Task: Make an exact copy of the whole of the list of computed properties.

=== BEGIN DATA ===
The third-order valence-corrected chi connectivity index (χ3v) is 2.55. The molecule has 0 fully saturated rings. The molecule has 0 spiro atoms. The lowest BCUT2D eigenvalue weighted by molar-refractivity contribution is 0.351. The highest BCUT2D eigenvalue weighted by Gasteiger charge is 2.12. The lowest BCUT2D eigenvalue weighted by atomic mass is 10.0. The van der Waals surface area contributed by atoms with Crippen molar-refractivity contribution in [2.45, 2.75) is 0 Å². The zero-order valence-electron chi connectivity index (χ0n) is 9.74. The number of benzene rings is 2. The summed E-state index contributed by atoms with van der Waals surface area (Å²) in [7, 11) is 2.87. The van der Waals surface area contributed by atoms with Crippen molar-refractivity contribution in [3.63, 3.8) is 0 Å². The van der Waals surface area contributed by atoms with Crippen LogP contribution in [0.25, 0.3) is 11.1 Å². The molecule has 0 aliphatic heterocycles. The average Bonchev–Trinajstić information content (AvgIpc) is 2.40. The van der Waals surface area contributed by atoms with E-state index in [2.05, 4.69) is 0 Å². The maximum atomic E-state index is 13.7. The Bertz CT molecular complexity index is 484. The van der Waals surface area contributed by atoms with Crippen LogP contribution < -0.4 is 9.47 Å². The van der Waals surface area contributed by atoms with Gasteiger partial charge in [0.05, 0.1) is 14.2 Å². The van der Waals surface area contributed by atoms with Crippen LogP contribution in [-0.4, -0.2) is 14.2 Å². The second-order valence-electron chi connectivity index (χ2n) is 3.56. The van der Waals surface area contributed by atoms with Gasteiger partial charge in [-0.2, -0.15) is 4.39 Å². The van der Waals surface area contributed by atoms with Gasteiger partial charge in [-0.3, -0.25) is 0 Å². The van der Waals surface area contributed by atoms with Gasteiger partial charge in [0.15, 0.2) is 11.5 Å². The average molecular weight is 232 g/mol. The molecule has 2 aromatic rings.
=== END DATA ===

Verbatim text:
The third-order valence-corrected chi connectivity index (χ3v) is 2.55. The molecule has 0 fully saturated rings. The molecule has 0 spiro atoms. The lowest BCUT2D eigenvalue weighted by molar-refractivity contribution is 0.351. The highest BCUT2D eigenvalue weighted by Gasteiger charge is 2.12. The lowest BCUT2D eigenvalue weighted by atomic mass is 10.0. The van der Waals surface area contributed by atoms with Crippen molar-refractivity contribution in [2.45, 2.75) is 0 Å². The zero-order valence-electron chi connectivity index (χ0n) is 9.74. The number of benzene rings is 2. The summed E-state index contributed by atoms with van der Waals surface area (Å²) in [7, 11) is 2.87. The van der Waals surface area contributed by atoms with Crippen molar-refractivity contribution in [3.63, 3.8) is 0 Å². The van der Waals surface area contributed by atoms with Crippen LogP contribution in [0.25, 0.3) is 11.1 Å². The molecule has 0 aliphatic heterocycles. The average Bonchev–Trinajstić information content (AvgIpc) is 2.40. The van der Waals surface area contributed by atoms with E-state index in [2.05, 4.69) is 0 Å². The maximum atomic E-state index is 13.7. The Bertz CT molecular complexity index is 484. The van der Waals surface area contributed by atoms with Crippen LogP contribution < -0.4 is 9.47 Å². The van der Waals surface area contributed by atoms with Gasteiger partial charge in [0.05, 0.1) is 14.2 Å². The van der Waals surface area contributed by atoms with Crippen LogP contribution in [-0.4, -0.2) is 14.2 Å². The second-order valence-electron chi connectivity index (χ2n) is 3.56. The van der Waals surface area contributed by atoms with Gasteiger partial charge in [-0.2, -0.15) is 4.39 Å². The van der Waals surface area contributed by atoms with Gasteiger partial charge in [-0.3, -0.25) is 0 Å². The van der Waals surface area contributed by atoms with Gasteiger partial charge in [0.15, 0.2) is 11.5 Å². The average molecular weight is 232 g/mol. The molecule has 2 aromatic rings.